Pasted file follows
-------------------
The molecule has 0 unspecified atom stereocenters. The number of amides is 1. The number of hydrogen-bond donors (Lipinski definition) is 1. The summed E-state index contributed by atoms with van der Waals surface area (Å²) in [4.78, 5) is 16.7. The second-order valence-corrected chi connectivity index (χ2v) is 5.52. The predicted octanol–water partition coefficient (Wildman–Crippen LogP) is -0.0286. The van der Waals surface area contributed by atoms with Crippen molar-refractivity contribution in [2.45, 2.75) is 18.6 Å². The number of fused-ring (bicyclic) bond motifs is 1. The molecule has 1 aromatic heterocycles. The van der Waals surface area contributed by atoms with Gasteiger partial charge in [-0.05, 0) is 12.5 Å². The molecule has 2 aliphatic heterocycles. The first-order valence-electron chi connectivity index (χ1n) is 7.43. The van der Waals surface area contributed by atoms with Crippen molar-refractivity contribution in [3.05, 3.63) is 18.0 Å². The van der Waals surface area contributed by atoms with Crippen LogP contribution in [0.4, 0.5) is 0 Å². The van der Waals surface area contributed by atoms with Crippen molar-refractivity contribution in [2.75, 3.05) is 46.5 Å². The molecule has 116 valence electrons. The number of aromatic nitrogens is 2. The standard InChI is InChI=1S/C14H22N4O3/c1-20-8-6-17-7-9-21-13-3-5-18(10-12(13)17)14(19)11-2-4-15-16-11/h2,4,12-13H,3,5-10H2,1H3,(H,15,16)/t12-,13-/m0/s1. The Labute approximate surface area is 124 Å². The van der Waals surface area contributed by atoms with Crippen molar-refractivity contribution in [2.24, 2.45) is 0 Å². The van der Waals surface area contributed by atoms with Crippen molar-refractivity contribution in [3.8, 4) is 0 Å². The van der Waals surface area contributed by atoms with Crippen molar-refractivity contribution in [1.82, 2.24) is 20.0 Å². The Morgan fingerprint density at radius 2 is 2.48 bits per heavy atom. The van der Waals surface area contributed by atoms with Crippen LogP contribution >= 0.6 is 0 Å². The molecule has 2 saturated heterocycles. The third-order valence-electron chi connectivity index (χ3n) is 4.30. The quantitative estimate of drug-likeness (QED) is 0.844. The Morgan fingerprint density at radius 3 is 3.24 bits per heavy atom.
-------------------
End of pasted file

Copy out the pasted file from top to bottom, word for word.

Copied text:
The molecule has 0 unspecified atom stereocenters. The number of amides is 1. The number of hydrogen-bond donors (Lipinski definition) is 1. The summed E-state index contributed by atoms with van der Waals surface area (Å²) in [4.78, 5) is 16.7. The second-order valence-corrected chi connectivity index (χ2v) is 5.52. The predicted octanol–water partition coefficient (Wildman–Crippen LogP) is -0.0286. The van der Waals surface area contributed by atoms with Crippen molar-refractivity contribution in [2.45, 2.75) is 18.6 Å². The number of fused-ring (bicyclic) bond motifs is 1. The molecule has 1 aromatic heterocycles. The van der Waals surface area contributed by atoms with Gasteiger partial charge in [-0.05, 0) is 12.5 Å². The molecule has 2 aliphatic heterocycles. The first-order valence-electron chi connectivity index (χ1n) is 7.43. The van der Waals surface area contributed by atoms with Crippen molar-refractivity contribution in [3.05, 3.63) is 18.0 Å². The van der Waals surface area contributed by atoms with Crippen LogP contribution in [0.4, 0.5) is 0 Å². The van der Waals surface area contributed by atoms with Crippen molar-refractivity contribution in [2.75, 3.05) is 46.5 Å². The molecule has 116 valence electrons. The number of aromatic nitrogens is 2. The standard InChI is InChI=1S/C14H22N4O3/c1-20-8-6-17-7-9-21-13-3-5-18(10-12(13)17)14(19)11-2-4-15-16-11/h2,4,12-13H,3,5-10H2,1H3,(H,15,16)/t12-,13-/m0/s1. The Labute approximate surface area is 124 Å². The van der Waals surface area contributed by atoms with Crippen molar-refractivity contribution in [2.24, 2.45) is 0 Å². The van der Waals surface area contributed by atoms with Crippen molar-refractivity contribution in [3.8, 4) is 0 Å². The van der Waals surface area contributed by atoms with Crippen molar-refractivity contribution in [1.82, 2.24) is 20.0 Å². The Morgan fingerprint density at radius 2 is 2.48 bits per heavy atom. The van der Waals surface area contributed by atoms with Crippen LogP contribution >= 0.6 is 0 Å². The molecule has 2 saturated heterocycles. The third-order valence-electron chi connectivity index (χ3n) is 4.30. The quantitative estimate of drug-likeness (QED) is 0.844. The Morgan fingerprint density at radius 3 is 3.24 bits per heavy atom.